Through no particular foresight or planning on our part we recently stumbled onto some interesting discoveries in Santa Cruz, involving a few of our favorite topics—history and the natural landscape. It started when we went looking for the headwaters of a creek that had created a large, steep ravine near the house where we were staying during a short getaway. (So, throw hydrology into the mix and we were in geeky grrl heaven.)
Molly has posted about the watershed discoveries (see previous post). After roaming around looking for the headwaters of Moore Creek we returned to the house, switched on our laptops and began investigating what we could learn online about the reservoir and water tower we’d found adjacent to the arboretum, not far from the UC Santa Cruz campus. In the process we came across information about the lime quarries and kilns that formerly dotted north-western Santa Cruz County.
The largest was owned by industrialist Henry Cowell, who acquired the land in the late 19th century. The Cowell Lime Works quarried limestone, and produced lime and other limestone products. Lime was used in mortar, plaster and stucco and was essential for all the building that was going on in California, particularly San Francisco, at the time. They also manufactured barrels in which to store and ship the lime. Eventually Cowell’s vast estate passed to the S. H. Cowell Foundation which in turn sold part of the ranch to the University of California to build UC Santa Cruz. The university opened in 1965.
So there is an intertwining of the Cowell Lime Works legacy and the UC Santa Cruz campus, and our experience of the juxtaposition was interesting, if by interesting we mean a little odd.
There is a Cowell Lime Works Historic District, which according to the city’s website, encompasses “some 30 acres” at the entrance to UCSC. We found a brochure online for a self-guided tour of about 20 old buildings or other structures that made up the lime works on the UCSC campus. The odd part was that none of the people we talked to who were associated with or employed on the campus had any knowledge of the self-guided tour or the history of the buildings—some of which are being used by the university and appear quite well maintained. The Admissions Office is in what used to be the cook house, and the Women’s Center is temporarily occupying what used to be the granary, where seeds and grains were stored. The people in the information and parking kiosk knew nothing. The young woman who greeted us when we walked into the Women’s Center knew nothing. When Molly told her we were there for the tour, she seemed a little surprised but proceeded to give us an impromptu tour of their space and told us about the programs they offered. (I eventually had to drag Molly away so we could continue on our intended tour.)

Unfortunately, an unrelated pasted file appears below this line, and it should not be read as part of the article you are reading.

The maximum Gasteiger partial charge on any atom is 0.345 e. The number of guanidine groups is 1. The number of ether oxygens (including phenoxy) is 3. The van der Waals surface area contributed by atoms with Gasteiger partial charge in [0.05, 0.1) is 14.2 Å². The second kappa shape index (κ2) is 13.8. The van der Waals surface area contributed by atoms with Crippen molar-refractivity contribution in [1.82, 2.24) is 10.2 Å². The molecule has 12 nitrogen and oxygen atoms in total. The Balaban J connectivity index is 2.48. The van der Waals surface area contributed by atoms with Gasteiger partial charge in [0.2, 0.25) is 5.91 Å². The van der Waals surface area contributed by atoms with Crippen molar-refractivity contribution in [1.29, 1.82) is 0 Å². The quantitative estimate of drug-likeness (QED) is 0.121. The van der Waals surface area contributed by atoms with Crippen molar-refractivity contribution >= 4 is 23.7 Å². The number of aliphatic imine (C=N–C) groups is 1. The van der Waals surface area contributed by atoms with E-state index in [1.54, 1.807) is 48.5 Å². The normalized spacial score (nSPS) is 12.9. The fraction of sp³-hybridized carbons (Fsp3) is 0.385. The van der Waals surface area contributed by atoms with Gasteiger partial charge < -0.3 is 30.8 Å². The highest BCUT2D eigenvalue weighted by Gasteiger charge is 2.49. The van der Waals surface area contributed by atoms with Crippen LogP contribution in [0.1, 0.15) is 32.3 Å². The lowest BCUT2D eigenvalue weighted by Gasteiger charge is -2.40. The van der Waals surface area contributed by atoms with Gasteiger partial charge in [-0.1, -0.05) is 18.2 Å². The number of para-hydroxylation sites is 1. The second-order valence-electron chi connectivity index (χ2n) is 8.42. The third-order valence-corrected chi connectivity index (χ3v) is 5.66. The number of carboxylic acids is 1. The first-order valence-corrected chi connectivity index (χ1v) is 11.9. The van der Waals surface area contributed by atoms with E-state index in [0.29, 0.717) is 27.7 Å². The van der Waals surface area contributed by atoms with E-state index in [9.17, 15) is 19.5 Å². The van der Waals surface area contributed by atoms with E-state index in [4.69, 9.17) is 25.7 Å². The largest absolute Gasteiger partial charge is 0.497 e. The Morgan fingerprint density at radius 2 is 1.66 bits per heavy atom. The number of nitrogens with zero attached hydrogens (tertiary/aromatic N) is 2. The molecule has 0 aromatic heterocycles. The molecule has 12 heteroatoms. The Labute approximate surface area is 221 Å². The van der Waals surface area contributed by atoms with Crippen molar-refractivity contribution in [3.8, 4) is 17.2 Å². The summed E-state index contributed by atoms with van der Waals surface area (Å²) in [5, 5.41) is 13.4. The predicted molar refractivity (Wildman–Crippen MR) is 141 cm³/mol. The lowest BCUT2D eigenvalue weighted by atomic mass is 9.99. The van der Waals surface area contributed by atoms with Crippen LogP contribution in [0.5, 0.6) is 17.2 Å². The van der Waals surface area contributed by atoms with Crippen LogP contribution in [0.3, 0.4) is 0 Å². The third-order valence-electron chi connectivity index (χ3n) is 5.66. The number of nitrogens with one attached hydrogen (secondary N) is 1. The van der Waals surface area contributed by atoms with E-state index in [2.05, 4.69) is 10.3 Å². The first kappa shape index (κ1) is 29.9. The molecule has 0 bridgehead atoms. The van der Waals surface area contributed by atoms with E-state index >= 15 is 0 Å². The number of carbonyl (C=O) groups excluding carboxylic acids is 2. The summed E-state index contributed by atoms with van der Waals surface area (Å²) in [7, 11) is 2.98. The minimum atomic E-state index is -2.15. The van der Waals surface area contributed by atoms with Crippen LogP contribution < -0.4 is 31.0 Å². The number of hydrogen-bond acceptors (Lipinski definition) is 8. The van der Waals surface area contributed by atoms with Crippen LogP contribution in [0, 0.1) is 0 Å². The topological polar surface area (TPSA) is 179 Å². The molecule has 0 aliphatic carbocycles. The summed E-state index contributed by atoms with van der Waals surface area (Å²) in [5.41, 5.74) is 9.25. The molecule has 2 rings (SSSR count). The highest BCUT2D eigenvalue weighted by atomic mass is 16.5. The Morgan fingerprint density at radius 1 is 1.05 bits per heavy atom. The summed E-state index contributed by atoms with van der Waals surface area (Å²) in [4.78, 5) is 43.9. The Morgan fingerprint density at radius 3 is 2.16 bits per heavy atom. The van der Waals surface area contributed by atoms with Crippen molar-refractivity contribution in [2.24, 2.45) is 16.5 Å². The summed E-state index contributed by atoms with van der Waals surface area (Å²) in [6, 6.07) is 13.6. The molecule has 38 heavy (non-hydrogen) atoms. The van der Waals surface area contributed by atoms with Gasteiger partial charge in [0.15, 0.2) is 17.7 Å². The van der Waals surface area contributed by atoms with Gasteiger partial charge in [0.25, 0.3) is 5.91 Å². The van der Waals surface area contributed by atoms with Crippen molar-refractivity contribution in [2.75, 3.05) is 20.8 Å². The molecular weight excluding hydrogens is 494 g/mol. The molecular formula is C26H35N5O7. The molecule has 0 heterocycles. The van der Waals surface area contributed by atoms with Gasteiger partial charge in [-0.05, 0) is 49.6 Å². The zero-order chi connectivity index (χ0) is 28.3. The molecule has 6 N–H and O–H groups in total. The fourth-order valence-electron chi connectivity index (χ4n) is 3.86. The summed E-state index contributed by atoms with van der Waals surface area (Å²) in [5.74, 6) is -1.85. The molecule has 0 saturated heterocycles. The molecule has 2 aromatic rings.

We checked out the old stone building that used to be the paymaster’s headquarters, a beautiful old barn, and the remains of the cooperage—which awaits further restoration—and one of the kilns, in addition to the cookhouse and granary. All these buildings, as well as some limestone outcroppings, are just inside the entrance to the university. The various sites were situated on both sides of the road with no cross walks so one had to dodge some fast-moving traffic to get back and forth. It was almost as if they don’t expect anyone to take the self-guided tour. Odd.
There was more to see but our stomachs were growling so we headed off for lunch and a beer at the Santa Cruz Mountain Brewery. They only offered one IPA but it was nice and bitter, just the way we like it.
We then took in the Museum of Art and History downtown. My favorite exhibit was the one that chronicled the history of the Santa Cruz area, from natives to surfers, including three Hawaiian princes who first introduced the sport of surfing to California. We learned about a painter neither of us had heard of, Henrietta Shore. She was a Canadian, born in Toronto in 1880, who lived primarily in Southern California. At one time she was quite well known and hung out with the likes of Edward Weston and Georgia O’Keeffe but her work fell out of favor and she died in poverty and obscurity in 1963. We walked a few blocks to the main post office where four of her murals grace the walls. They had been funded by the WPA and we thought they were quite impressive. She was influenced by Diego Rivera and worked with him for a time. The art features local laborers in the fields and fisheries and, yes, the lime quarries.
We’re looking forward to returning to Santa Cruz and making more discoveries as there is much more to explore.
Written by Holly Holbrook